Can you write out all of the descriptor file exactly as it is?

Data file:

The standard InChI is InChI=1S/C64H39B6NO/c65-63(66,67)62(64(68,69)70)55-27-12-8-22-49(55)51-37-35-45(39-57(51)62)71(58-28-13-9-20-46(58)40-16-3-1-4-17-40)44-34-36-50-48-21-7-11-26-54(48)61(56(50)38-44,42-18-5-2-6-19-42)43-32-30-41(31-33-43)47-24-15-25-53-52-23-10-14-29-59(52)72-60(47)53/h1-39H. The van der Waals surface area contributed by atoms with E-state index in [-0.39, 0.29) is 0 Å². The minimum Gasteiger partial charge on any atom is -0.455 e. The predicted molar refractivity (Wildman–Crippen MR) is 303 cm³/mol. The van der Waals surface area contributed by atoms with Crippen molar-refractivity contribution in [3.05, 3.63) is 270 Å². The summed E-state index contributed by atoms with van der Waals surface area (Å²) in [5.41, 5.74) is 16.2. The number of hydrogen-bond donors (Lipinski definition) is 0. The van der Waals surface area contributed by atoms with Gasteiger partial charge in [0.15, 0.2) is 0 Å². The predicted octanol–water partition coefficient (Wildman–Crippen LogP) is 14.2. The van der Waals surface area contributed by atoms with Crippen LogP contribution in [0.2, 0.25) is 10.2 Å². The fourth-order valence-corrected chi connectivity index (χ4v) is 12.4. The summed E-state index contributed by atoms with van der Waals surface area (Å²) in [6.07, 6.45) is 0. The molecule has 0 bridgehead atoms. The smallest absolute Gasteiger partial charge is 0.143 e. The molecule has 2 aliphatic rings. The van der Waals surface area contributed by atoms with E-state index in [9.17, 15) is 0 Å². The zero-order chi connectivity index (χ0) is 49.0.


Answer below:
The standard InChI is InChI=1S/C64H39B6NO/c65-63(66,67)62(64(68,69)70)55-27-12-8-22-49(55)51-37-35-45(39-57(51)62)71(58-28-13-9-20-46(58)40-16-3-1-4-17-40)44-34-36-50-48-21-7-11-26-54(48)61(56(50)38-44,42-18-5-2-6-19-42)43-32-30-41(31-33-43)47-24-15-25-53-52-23-10-14-29-59(52)72-60(47)53/h1-39H. The van der Waals surface area contributed by atoms with E-state index in [-0.39, 0.29) is 0 Å². The minimum Gasteiger partial charge on any atom is -0.455 e. The predicted molar refractivity (Wildman–Crippen MR) is 303 cm³/mol. The van der Waals surface area contributed by atoms with Crippen molar-refractivity contribution in [3.05, 3.63) is 270 Å². The summed E-state index contributed by atoms with van der Waals surface area (Å²) in [5.41, 5.74) is 16.2. The number of hydrogen-bond donors (Lipinski definition) is 0. The van der Waals surface area contributed by atoms with Gasteiger partial charge in [0.15, 0.2) is 0 Å². The predicted octanol–water partition coefficient (Wildman–Crippen LogP) is 14.2. The van der Waals surface area contributed by atoms with Crippen LogP contribution in [0.2, 0.25) is 10.2 Å². The fourth-order valence-corrected chi connectivity index (χ4v) is 12.4. The summed E-state index contributed by atoms with van der Waals surface area (Å²) in [6.07, 6.45) is 0. The molecule has 0 bridgehead atoms. The smallest absolute Gasteiger partial charge is 0.143 e. The molecule has 2 aliphatic rings. The van der Waals surface area contributed by atoms with E-state index in [9.17, 15) is 0 Å². The zero-order chi connectivity index (χ0) is 49.0.